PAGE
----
He even carps about how “the 1941 portrait photograph by Karsh of Ottawa which now adorns the five pound note seems … osententious, the jaw jutting a little too deliberately, the defiant glare a touch too blatant,” as if Churchill had been striking a cheap theatrical pose when the picture was taken. The truth of the matter, as Karsh would reveal in a later published commentary on the photo, was that Churchill, far from hamming it up, had been staring placidly into the camera until Karsh raised his ire by snatching the great man’s omnipresent cigar—a real one, not a bronze one—from his grasp and capturing the resultant angry bulldog scowl on film.

WHEATCROFT SPENDS a lot of time grumbling about theatrical and cinematic misrepresentations that Churchill not only had no hand in, but which have mostly appeared many years after his death. Thus we read that,

One of the more absurd travesties of Churchill on screen is in The King’s Speech, where Timothy Spall [playing Churchill] is not only an unlikely incarnation but is seen encouraging the Duke of York [the future George VI] against his elder brother the king [Edward VIII, soon to abdicate and eventually become Duke of Windsor]. This is the exact opposite of what happened: Churchill took up Edward’s cause with reckless zeal.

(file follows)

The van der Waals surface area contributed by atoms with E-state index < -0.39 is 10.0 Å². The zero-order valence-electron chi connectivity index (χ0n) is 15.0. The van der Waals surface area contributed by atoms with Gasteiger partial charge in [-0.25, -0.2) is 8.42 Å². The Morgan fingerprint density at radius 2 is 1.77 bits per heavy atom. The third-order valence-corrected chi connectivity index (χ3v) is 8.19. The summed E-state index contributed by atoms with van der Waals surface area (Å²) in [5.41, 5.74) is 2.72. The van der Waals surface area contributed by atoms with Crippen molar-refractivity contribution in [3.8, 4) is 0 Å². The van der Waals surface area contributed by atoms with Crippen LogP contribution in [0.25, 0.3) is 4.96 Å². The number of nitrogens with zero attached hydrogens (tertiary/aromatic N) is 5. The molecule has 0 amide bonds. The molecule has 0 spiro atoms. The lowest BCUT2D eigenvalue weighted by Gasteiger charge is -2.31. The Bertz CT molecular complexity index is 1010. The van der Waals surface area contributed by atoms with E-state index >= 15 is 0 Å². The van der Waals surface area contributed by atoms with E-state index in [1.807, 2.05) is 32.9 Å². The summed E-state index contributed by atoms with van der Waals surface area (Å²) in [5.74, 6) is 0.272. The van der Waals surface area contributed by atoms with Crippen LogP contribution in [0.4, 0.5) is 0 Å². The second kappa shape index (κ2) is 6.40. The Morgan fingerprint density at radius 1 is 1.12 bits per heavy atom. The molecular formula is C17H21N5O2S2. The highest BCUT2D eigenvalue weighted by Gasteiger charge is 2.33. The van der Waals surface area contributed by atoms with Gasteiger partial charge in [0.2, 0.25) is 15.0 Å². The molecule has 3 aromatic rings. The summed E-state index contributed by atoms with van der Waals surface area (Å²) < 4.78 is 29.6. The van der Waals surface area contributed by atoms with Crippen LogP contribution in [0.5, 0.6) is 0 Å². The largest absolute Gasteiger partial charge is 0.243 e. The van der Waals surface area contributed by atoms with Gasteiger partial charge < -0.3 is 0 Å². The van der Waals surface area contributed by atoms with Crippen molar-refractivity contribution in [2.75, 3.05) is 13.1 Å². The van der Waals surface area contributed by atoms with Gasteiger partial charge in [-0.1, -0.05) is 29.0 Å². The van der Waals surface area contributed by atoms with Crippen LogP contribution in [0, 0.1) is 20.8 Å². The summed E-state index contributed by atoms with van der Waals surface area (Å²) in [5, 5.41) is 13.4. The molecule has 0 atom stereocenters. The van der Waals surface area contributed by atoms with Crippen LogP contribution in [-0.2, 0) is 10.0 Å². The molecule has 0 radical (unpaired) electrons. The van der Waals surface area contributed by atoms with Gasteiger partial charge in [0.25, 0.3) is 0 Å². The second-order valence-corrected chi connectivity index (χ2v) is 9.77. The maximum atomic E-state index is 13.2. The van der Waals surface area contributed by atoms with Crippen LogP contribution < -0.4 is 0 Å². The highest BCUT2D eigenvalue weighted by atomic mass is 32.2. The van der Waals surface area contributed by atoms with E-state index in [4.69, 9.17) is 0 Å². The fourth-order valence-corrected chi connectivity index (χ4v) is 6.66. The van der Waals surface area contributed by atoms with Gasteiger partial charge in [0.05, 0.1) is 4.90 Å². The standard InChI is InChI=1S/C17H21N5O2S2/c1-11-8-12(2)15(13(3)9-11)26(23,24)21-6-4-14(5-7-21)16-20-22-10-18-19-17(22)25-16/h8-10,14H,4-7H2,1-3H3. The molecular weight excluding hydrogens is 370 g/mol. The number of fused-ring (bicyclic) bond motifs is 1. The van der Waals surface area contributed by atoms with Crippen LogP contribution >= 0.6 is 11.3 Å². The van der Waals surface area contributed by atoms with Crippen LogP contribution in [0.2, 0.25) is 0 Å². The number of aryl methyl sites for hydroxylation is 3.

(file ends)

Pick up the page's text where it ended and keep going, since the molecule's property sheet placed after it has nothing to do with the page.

It is quite true that Churchill did rally to the defense of Edward VIII against his parliamentary and Fleet Street foes, probably seeing himself as a romantic heir to his cavalier ancestors who had supported Charles I against the “city interests” in the English Civil War two centuries earlier. At the time, Churchill was out of office and just one more powerless, rather frustrated backbencher with time on his hands and no particular obligation to Prime Minister Stanley Baldwin—a virtual political freelance with seemingly bleak prospects for the future. Interestingly, years later, the insufferable Lord Beaverbrook reminded Churchill that one of the few times in the 1930s that the two of them had agreed on anything had been supporting Edward VIII and opposing his abdication. Without missing a beat, Churchill conceded that this had, indeed, been a case when he and Beaverbrook had agreed—quickly adding that it was also a case when they’d both been wrong. Right or wrong about the abdication, Churchill certainly bears no responsibility for the blunders and fabrications of a twenty-first-century filmmaker’s docudrama produced nearly half a century after his own death.